Book sources for this project are divided into two camps: literary sources, and derivative works (which for the most part are games). In addition, there are some games which have nothing to do with the original premise but may still be useful.

This list is meant to be evergreen and may be expanded in the future.

Evergreen: Main Sources

Moorcock, M., Elric of Melnibone (omnibus) (London, Millenium/Orion, 1993)
Moorcock, M., Stormbringer (omnibus) (London, Millenium/Orion, 1993)
Moorcock, M., Earl Aubec (short stories) (London, Millenium/Orion, 1993)
Moorcock, M., Corum (omnibus) (London, Millenium/Orion, 1992)
Moorcock, M., Von Bek (omnibus) (London, Millenium/Orion, 1992)
Lovecraft, H.P., Complete works of H.P. Lovecraft (Cthulhuchick epub)
St. Andre, Perrin, Monroe, Stormbringer 4th Edition (Chaosium 1990)
Willis, Watts, Elric! (Chaosium 1993)
Petersen and others, Call of Cthulhu 4th Edition (Chaosium 1989)


Of Moorcock’s prolific offerings, the most pertinent are the various Elric books. Unfortunately I’m not familiar with the most recent anthologies, which are published by Gollancz, and may have different orders of contents from the older Millennium imprints that I own (the original, big format books, lovely though not very portable). Wikipedia has a good run down of the books in roughly chronological order, and the Wikiverse project is also a source of information.

In addition to Elric, the other books recommended are the first Corum trilogy (Prince in the Scarlet Robe), the short story Earl Aubec) (from the anthology of the same name), and The Warhound and the World’s Pain (Von Bek). I chose these because they’re fairly suggestive of the relationship between humans and gods (and Law and Chaos).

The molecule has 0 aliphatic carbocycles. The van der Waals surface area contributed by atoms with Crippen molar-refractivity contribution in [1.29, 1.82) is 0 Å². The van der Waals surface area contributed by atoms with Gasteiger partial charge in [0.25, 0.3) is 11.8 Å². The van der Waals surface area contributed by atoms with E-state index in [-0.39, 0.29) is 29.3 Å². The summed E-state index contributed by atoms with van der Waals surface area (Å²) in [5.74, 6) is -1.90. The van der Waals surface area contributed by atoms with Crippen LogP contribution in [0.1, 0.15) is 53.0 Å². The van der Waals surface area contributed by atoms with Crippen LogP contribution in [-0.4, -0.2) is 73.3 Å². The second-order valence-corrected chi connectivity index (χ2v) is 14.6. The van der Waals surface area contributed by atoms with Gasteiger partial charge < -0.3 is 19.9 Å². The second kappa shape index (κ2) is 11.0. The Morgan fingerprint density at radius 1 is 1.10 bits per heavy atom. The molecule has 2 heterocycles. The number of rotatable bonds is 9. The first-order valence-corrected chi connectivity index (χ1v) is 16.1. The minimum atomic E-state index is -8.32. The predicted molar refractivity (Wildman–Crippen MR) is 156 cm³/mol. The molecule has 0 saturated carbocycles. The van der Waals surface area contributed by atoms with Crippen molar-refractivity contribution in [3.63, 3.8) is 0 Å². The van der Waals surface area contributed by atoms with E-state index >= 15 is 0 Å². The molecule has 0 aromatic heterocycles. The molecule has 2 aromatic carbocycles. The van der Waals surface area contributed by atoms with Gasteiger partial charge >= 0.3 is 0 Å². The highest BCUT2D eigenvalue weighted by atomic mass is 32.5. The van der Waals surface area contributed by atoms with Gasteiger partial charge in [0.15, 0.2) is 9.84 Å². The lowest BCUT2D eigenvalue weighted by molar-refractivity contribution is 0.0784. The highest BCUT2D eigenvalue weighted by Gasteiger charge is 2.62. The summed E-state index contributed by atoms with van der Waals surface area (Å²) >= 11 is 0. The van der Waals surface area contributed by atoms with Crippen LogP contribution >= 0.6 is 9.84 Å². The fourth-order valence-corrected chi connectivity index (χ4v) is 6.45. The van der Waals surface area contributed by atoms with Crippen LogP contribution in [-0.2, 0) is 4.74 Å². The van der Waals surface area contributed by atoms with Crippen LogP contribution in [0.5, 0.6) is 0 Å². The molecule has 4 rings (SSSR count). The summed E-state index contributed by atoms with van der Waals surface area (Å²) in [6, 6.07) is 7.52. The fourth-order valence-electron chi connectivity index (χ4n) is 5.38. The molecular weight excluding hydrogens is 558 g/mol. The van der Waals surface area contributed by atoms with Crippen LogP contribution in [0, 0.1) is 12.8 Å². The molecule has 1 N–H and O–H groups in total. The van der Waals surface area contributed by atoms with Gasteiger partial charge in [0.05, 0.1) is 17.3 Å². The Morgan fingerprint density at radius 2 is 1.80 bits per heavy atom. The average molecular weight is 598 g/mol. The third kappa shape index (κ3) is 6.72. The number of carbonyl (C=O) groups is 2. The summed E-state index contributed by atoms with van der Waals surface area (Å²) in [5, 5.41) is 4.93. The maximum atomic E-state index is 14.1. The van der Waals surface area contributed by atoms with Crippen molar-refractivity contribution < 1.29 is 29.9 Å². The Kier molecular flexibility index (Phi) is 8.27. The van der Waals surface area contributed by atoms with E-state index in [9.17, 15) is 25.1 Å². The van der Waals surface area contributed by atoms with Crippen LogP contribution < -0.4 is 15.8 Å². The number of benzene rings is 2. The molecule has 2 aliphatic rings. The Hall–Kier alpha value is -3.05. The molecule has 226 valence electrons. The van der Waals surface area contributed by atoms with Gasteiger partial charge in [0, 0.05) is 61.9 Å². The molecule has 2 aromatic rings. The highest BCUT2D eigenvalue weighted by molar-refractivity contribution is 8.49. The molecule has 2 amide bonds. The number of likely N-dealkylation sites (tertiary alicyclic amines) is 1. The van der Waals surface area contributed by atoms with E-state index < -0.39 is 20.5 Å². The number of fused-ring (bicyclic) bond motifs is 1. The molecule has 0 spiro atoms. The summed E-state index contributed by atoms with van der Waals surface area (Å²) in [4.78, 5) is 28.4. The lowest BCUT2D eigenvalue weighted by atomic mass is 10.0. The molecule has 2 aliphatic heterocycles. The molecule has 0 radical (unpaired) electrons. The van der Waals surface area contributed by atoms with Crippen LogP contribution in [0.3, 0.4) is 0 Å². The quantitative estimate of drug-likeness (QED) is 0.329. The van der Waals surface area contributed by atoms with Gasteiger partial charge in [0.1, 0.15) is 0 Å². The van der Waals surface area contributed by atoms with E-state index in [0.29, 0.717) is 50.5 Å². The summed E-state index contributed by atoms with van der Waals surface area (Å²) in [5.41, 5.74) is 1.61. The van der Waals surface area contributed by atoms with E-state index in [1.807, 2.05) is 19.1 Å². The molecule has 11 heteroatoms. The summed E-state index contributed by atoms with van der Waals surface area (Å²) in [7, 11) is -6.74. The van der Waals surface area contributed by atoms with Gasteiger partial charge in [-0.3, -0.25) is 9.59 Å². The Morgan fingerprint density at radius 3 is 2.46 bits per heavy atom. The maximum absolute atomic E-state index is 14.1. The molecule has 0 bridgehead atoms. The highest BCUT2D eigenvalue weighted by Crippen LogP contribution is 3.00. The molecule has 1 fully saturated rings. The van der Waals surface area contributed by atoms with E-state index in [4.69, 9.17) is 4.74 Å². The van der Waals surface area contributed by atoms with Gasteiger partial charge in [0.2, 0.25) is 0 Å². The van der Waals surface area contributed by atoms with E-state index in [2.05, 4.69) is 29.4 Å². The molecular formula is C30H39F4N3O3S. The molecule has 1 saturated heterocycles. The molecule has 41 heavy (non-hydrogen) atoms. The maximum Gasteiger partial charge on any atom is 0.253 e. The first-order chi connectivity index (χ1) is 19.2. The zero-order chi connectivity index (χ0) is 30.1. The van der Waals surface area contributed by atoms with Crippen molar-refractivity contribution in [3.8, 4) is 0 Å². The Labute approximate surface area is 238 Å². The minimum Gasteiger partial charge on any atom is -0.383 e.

The Dancers at the End of Time and anything with Jerry Cornelius are recommended, though only peripherally useful for the discussion here.

For Lovecraft there are numerous printings available, but the ebook rendering of the Complete works of H.P. Lovecraft by CthulhuChick is recommended for e-readers and has a nice index.

Roleplaying Games

Chaosium (BRP)

For reference, I originally used the 4th editions of both Call of Cthulhu (hereafter CoC) and Stormbringer (hereafter SB). I also posess most of the Elric! line of books (technically these are Stormbringer 5th ed) and the first edition of books published by Mongoose in their Eternal Champion line (EC).

That’s all well and good, except none of these books are in print now. Mongoose’s offerings are defunct, which means there’s no official game based on Moorcock’s work currently available. This leaves the secondhand market as an option for obtaining copies of the various games.